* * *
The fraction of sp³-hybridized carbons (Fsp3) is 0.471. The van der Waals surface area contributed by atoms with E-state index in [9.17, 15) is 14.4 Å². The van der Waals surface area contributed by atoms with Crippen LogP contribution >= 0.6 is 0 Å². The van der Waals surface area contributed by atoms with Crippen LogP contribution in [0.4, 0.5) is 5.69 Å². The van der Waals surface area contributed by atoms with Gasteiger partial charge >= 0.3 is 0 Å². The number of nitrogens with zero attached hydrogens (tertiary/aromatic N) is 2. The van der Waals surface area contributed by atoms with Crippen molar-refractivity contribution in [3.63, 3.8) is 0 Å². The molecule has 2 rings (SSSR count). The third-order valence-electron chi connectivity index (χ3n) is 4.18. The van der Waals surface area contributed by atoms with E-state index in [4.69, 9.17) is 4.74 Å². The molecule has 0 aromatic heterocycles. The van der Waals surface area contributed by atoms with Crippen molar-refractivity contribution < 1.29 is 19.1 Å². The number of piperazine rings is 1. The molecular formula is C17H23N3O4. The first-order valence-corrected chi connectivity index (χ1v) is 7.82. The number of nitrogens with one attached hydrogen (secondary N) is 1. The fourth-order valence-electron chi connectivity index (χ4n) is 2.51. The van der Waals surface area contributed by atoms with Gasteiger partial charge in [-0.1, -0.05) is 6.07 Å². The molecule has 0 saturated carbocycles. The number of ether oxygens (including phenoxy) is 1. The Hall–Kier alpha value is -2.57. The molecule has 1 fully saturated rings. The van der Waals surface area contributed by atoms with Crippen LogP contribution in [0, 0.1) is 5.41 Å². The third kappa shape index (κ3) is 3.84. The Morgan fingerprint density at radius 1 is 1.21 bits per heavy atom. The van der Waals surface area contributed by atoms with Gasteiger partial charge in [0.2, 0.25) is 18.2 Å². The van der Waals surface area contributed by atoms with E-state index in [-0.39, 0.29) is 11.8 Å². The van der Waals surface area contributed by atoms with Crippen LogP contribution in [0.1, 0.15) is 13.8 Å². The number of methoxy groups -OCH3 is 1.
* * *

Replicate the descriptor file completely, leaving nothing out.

The fraction of sp³-hybridized carbons (Fsp3) is 0.471. The van der Waals surface area contributed by atoms with E-state index in [9.17, 15) is 14.4 Å². The van der Waals surface area contributed by atoms with Crippen LogP contribution >= 0.6 is 0 Å². The van der Waals surface area contributed by atoms with Crippen LogP contribution in [0.4, 0.5) is 5.69 Å². The van der Waals surface area contributed by atoms with Gasteiger partial charge >= 0.3 is 0 Å². The number of nitrogens with zero attached hydrogens (tertiary/aromatic N) is 2. The van der Waals surface area contributed by atoms with Crippen molar-refractivity contribution in [3.63, 3.8) is 0 Å². The molecule has 2 rings (SSSR count). The third-order valence-electron chi connectivity index (χ3n) is 4.18. The van der Waals surface area contributed by atoms with E-state index in [4.69, 9.17) is 4.74 Å². The molecule has 0 aromatic heterocycles. The van der Waals surface area contributed by atoms with Crippen molar-refractivity contribution < 1.29 is 19.1 Å². The number of piperazine rings is 1. The molecular formula is C17H23N3O4. The first-order valence-corrected chi connectivity index (χ1v) is 7.82. The number of nitrogens with one attached hydrogen (secondary N) is 1. The fourth-order valence-electron chi connectivity index (χ4n) is 2.51. The van der Waals surface area contributed by atoms with Gasteiger partial charge in [-0.1, -0.05) is 6.07 Å². The molecule has 0 saturated carbocycles. The number of ether oxygens (including phenoxy) is 1. The Hall–Kier alpha value is -2.57. The molecule has 1 fully saturated rings. The van der Waals surface area contributed by atoms with Crippen LogP contribution in [0, 0.1) is 5.41 Å². The third kappa shape index (κ3) is 3.84. The Morgan fingerprint density at radius 1 is 1.21 bits per heavy atom. The van der Waals surface area contributed by atoms with Gasteiger partial charge in [0.2, 0.25) is 18.2 Å². The van der Waals surface area contributed by atoms with E-state index in [-0.39, 0.29) is 11.8 Å². The van der Waals surface area contributed by atoms with Crippen LogP contribution in [0.1, 0.15) is 13.8 Å². The number of methoxy groups -OCH3 is 1.